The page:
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§ 1. Of the observance of the Sabbath.
E are expressly told, in the books of Moses,
that the observance of the Sabbath, or of rest from labour every seventh day, was appointed in commemoration of the day on which God refted from the creation of the heavens, and the earth, which was completed in six days. This injunction being laid upon Adam, necessarily affects all his posterity. Gen. ii. 2. 66 And on the seventh 6 day God ended his work which he had made : " and he rested on the seventh day from all his " work which he had made. And God blessed “ the seventh day, and sanctified it : because that " in it he had rested from all his work which God 66 created and made." But we have a more particular account of the rest to be observed on this day, in the fourth commandment, Ex. xx. 8. « Remember the fabbath-day, to keep it holy. “ Six days shalt thou labour, and do all thy “ work. But the seventh day is the fabbath of the “ Lord thy God: in it thou falt not do any “ work, thou, nor thy son, nor thy daughter, thy “ man-servant, nor thy maid-fervant, nor thy " cattle, nor the stranger that is within thy gates. “ For, in six days the Lord made heaven and earth,
" the sea, and all that in them is, and rested the " seventh day: wherefore the Lord blessed the “ fabbath-day, and hallowed it."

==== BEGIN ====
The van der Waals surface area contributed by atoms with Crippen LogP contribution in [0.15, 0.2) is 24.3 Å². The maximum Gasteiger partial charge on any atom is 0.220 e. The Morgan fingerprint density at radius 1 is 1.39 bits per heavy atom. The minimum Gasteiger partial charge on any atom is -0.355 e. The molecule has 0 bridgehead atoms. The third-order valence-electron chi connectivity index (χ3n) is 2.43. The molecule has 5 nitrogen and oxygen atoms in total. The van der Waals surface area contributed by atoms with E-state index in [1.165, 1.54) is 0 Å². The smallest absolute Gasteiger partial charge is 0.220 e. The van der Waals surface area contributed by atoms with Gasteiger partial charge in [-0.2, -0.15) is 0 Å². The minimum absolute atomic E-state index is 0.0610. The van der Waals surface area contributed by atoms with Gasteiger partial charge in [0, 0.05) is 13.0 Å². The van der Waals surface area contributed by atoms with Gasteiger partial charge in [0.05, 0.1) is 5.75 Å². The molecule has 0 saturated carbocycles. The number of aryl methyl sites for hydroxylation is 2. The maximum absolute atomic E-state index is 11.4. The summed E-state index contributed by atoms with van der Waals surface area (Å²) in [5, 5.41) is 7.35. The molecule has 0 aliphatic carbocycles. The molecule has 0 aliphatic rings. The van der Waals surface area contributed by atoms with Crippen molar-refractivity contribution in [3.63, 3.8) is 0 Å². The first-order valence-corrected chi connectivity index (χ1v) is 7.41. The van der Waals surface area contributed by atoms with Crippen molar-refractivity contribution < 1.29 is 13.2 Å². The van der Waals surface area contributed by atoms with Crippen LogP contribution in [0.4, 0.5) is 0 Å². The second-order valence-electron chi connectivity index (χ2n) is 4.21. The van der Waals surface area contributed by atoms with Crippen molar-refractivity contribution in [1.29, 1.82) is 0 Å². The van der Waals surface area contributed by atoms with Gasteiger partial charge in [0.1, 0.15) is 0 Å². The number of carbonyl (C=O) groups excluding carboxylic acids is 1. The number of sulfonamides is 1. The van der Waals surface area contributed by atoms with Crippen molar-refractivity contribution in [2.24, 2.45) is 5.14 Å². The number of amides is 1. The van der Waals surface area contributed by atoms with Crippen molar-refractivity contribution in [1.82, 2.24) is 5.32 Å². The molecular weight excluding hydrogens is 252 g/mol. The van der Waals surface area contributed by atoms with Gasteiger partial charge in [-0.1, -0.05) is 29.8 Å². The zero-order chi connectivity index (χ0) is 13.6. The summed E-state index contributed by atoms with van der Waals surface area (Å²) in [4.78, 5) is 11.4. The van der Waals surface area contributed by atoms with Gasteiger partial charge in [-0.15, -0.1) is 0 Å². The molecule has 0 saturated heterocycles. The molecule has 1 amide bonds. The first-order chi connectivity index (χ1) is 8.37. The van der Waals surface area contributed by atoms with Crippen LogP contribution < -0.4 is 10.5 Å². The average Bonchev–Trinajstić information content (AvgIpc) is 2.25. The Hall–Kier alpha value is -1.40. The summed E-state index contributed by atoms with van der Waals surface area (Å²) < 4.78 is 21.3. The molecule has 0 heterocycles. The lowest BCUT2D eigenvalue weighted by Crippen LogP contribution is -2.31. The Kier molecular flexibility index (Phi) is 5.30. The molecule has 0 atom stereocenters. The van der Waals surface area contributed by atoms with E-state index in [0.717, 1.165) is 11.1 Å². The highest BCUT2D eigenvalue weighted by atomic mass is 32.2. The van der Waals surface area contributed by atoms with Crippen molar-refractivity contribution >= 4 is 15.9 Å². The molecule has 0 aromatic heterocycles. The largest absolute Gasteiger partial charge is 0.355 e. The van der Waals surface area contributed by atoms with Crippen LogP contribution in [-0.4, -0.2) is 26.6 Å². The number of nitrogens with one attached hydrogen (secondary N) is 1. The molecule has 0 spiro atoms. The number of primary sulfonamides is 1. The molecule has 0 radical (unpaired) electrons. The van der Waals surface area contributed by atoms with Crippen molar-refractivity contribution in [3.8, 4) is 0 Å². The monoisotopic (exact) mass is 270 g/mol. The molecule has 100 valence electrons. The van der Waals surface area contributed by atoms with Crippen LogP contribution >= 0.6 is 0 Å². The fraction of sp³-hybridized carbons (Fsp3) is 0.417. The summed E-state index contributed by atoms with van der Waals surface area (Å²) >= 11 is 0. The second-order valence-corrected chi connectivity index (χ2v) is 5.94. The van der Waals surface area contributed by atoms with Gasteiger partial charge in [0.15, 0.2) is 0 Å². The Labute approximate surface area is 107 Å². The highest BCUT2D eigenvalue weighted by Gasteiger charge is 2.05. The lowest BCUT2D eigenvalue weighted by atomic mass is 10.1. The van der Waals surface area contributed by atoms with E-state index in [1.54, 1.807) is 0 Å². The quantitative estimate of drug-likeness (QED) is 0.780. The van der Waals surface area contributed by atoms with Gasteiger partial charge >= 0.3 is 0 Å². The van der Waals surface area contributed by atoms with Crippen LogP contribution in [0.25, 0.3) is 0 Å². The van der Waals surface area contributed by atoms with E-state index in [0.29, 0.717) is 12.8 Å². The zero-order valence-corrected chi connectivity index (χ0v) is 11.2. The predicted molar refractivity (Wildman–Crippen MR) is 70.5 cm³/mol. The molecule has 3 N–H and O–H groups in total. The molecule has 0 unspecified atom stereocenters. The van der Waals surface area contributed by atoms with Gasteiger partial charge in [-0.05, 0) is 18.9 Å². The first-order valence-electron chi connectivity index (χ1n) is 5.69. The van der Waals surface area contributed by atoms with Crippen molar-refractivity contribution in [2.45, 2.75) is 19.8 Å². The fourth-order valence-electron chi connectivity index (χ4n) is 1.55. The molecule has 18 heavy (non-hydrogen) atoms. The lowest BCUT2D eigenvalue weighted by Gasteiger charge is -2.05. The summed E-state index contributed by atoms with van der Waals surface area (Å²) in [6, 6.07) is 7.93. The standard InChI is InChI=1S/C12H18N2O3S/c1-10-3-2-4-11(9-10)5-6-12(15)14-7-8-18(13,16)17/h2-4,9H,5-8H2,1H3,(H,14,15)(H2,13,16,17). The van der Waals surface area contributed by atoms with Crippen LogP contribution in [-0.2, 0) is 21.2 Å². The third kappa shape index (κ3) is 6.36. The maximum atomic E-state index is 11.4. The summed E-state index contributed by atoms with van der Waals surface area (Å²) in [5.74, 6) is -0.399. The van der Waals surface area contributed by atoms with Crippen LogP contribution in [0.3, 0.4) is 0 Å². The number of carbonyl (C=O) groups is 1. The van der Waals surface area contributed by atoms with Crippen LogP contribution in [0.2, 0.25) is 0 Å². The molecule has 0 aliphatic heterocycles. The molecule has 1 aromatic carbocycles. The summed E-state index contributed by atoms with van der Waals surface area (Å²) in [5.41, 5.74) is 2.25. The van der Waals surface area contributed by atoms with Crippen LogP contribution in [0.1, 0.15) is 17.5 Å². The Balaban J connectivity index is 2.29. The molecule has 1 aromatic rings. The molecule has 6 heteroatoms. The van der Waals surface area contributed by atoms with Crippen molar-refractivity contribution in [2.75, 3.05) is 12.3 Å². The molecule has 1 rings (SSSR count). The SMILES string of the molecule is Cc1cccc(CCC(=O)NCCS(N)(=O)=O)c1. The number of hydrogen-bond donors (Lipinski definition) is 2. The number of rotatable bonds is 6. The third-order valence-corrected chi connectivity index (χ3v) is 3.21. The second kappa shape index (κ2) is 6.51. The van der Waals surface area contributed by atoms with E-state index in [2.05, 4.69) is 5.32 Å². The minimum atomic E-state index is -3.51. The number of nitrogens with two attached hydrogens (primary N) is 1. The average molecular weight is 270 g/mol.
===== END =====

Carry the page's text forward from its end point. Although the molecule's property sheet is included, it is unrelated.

Besides this reafon for keeping the fabbath, which equally affects all mankind, we sometimes find other arguments insisted upon, which respect the Jews only, as Deut. v. 15. " Remember " that thou wast a fervant in the land of Egypt, " and that the Lord thy God brought thee out " thence through a mighty hand, and by a stretch" ed out arm : therefore the Lord thy God com“ manded thee to keep the fabbath-day.” It appears from these passages, that the proper purpose of the fabbath is reft from bodily labour. But, on this account, it is also peculiarly seasonable for serious reflection of mind, and devout meditation on the works of God; and by this means it is exceedingly useful for correcting the unfavourable influence, which a close and uninterrupted attention to the business of this life naturally has upon our minds; impressing us with just sentiments, and thereby preparing us for good conduct in life. Accordingly, we find in the Old, but more especially in the New Testament, that this use was made of the fabbath both by the Jews and christians, there being stated assemblies on this day for reading the scriptures and public prayer.
The fabbath was also distinguished under the law of Moses by an additional facrifice of two
lambs, besides the daily burnt offering, Numb. xxviii. 9.
And the ninety-second Psalm being intituled, “ a psalm or song for the fabbath-day,” was probably composed, in order to be sung in the temple-service of that day.
As we find, 2 Kings iv. 23, that it was custom. ary with the Jews of old to resort to their prophets on the fabbath-day, and also on the new moons, it is not improbable but that the prophets, and other persons learned in their law, were used to explain it on those days to the people. Where no such persons were at hand, it is probable that masters of private families read the scriptures in their own houses; or several families might join, and assemble together for the purpose, and this might give occafion to the institution of synagogues, which answered the same end. These assemblies were in universal use in our Saviour's time, and had been so, as is generally agreed, from the time of Ezra, if they were not as old